For i.MX8/8X based modules CONFIG_POWER_RESET_GPIO must be set in the kernel configuration. You also need to correctly mux the GPIO pin that you choose to use. Here is an example of device tree that uses SO-DIMM 104 as power-off GPIO for Colibri iMX8X:

arch/arm64/boot/dts/freescale/fsl-imx8qxp-colibri.dtsi
diff --git a/arch/arm64/boot/dts/freescale/fsl-imx8qxp-colibri-eval-v3.dtsi b/arch/arm64/boot/dts/freescale/fsl-imx8qxp-colibri-eval-v3.dtsi
index 6fa5b6207c70b..2d8acb0c2ac33 100644
--- a/arch/arm64/boot/dts/freescale/fsl-imx8qxp-colibri-eval-v3.dtsi
+++ b/arch/arm64/boot/dts/freescale/fsl-imx8qxp-colibri-eval-v3.dtsi
@@ -41,7 +41,10 @@
gpio-key,wakeup;
};
};
-
+ gpio-poweroff {
+ compatible = "gpio-poweroff";
+ gpios = <&gpio3 23 GPIO_ACTIVE_LOW>;
+ };
panel {
compatible = "panel-dpi";
backlight = <&backlight>;
diff --git a/arch/arm64/boot/dts/freescale/fsl-imx8qxp-colibri.dtsi b/arch/arm64/boot/dts/freescale/fsl-imx8qxp-colibri.dtsi
index d6a46f06b6a05..effec9b844d4e 100644
--- a/arch/arm64/boot/dts/freescale/fsl-imx8qxp-colibri.dtsi
+++ b/arch/arm64/boot/dts/freescale/fsl-imx8qxp-colibri.dtsi
@@ -413,7 +413,7 @@
SC_P_QSPI0B_DATA3_LSIO_GPIO3_IO21 0x20 /* SODIMM 98 */
SC_P_SAI1_RXFS_LSIO_GPIO0_IO31 0x20 /* SODIMM 100 */
SC_P_QSPI0B_DQS_LSIO_GPIO3_IO22 0x20 /* SODIMM 102 */
- SC_P_QSPI0B_SS0_B_LSIO_GPIO3_IO23 0x20 /* SODIMM 104 */
+ SC_P_QSPI0B_SS0_B_LSIO_GPIO3_IO23 0x21 /* SODIMM 104 */
SC_P_QSPI0B_SS1_B_LSIO_GPIO3_IO24 0x20 /* SODIMM 106 */
>;
};

GPIO LED​

The GPIO LED driver allows using a GPIO to control a LED. Using the Kernels LED driver framework has the advantage that triggers can be specified, which allow using an LED as a visual activity signal for various system activities.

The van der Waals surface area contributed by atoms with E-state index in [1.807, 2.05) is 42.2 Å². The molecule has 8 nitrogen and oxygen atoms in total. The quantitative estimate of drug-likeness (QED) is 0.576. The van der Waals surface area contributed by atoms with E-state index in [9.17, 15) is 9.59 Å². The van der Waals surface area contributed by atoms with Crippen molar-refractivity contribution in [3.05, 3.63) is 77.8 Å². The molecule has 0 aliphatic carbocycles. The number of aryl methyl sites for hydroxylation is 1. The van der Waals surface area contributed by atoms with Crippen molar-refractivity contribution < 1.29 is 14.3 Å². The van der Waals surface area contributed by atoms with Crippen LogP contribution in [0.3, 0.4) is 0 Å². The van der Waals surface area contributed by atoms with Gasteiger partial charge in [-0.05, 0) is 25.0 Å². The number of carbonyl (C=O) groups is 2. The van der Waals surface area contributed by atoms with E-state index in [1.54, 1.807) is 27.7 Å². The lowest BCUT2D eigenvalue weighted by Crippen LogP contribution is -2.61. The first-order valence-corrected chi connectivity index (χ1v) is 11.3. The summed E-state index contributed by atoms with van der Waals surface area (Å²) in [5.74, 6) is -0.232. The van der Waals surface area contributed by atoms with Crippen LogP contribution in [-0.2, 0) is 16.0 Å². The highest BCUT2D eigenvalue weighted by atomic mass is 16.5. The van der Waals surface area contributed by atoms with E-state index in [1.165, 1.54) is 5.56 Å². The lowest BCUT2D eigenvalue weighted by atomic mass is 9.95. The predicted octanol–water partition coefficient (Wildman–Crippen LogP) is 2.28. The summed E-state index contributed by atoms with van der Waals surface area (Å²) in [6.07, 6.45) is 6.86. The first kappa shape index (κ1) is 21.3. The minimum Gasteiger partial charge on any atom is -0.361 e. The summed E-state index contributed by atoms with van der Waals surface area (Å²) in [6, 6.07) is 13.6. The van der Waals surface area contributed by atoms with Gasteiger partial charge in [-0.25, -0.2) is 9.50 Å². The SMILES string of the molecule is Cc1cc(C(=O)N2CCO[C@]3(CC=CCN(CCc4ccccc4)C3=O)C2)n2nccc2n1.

leds {
compatible = "gpio-leds";
pinctrl-names = "default";
pinctrl-0 = <&pinctrl_gpio_leds>;

led0: user1 {
label = "user1";
gpios = <&gpio1 16 GPIO_ACTIVE_HIGH>; /* SODIMM 103 */
default-state = "off";
linux,default-trigger = "mmc0";
};
};
...
pinctrl_gpio_leds: gpioleds {
fsl,pins = <
VF610_PAD_PTC3__GPIO_48 0x2180
>;
};

You can also get a list of valid triggers (and configure the active trigger) through the sysfs file at /sys/class/leds/user1/trigger.

GPIO PPS​

The GPIO PPS is a feature present in the Linux Kernel that allows the usage of a GPIO with a given Pulse-Per-Second (PPS) signal.

Starting from BSP 5, it's enabled by default in the kernel config on Toradex Reference Images for Yocto Project and TorizonCore:

CONFIG_PPS_CLIENT_GPIO
CONFIG_PPS_CLIENT_LDISC

Here is one example of a device tree for Colibri iMX7D 1GB. In addition to the example, you must also make sure to check the pin muxing, i.e. make sure that no other driver muxes and claims the pin function GPIO1_IO02, and to mux the pin to gpio as part of the pps node.

Also note that since pps is a new node, it must be created somewhere in the tree under /.

  / {
model = "Toradex Colibri iMX7D 1GB on Colibri Evaluation Board V3 Testing for custom carrier";
compatible = "toradex,colibri_imx7d_emmc-eval", "toradex,colibri_imx7d_emmc", \
"fsl,imx7d";
pps {
compatible = "pps-gpio";
gpios = <&gpio1 2 0>;
assert-falling-edge;
};
};

Please refer to the Linux kernel documentation on device tree bindings for more details: Device-Tree Bindings for a PPS Signal on GPIO

GPIO U-Boot​

One can also access GPIOs from U-Boot. This allows one to implement functionality such as β€œPress button X and turn the device ON to upgrade firmware" using U-Boot scripts.

The GPIO driver can be used from within the U-Boot source code. Additionally, the GPIO driver has a corresponding gpio command-line interface that can be used to set and get GPIO values. Note that for the command-line interface to work the corresponding pin must be muxed to its GPIO functionality in the U-Boot code.

info

The relationship between SOC GPIO names and the numbers used here can be found on GPIO Alphanumeric to GPIO Numeric Assignment article.

Command Line Interface​

# gpio help
gpio - query and control gpio pins

Usage:
gpio <input|set|clear|toggle> <pin>
- input/set/clear/toggle the specified pin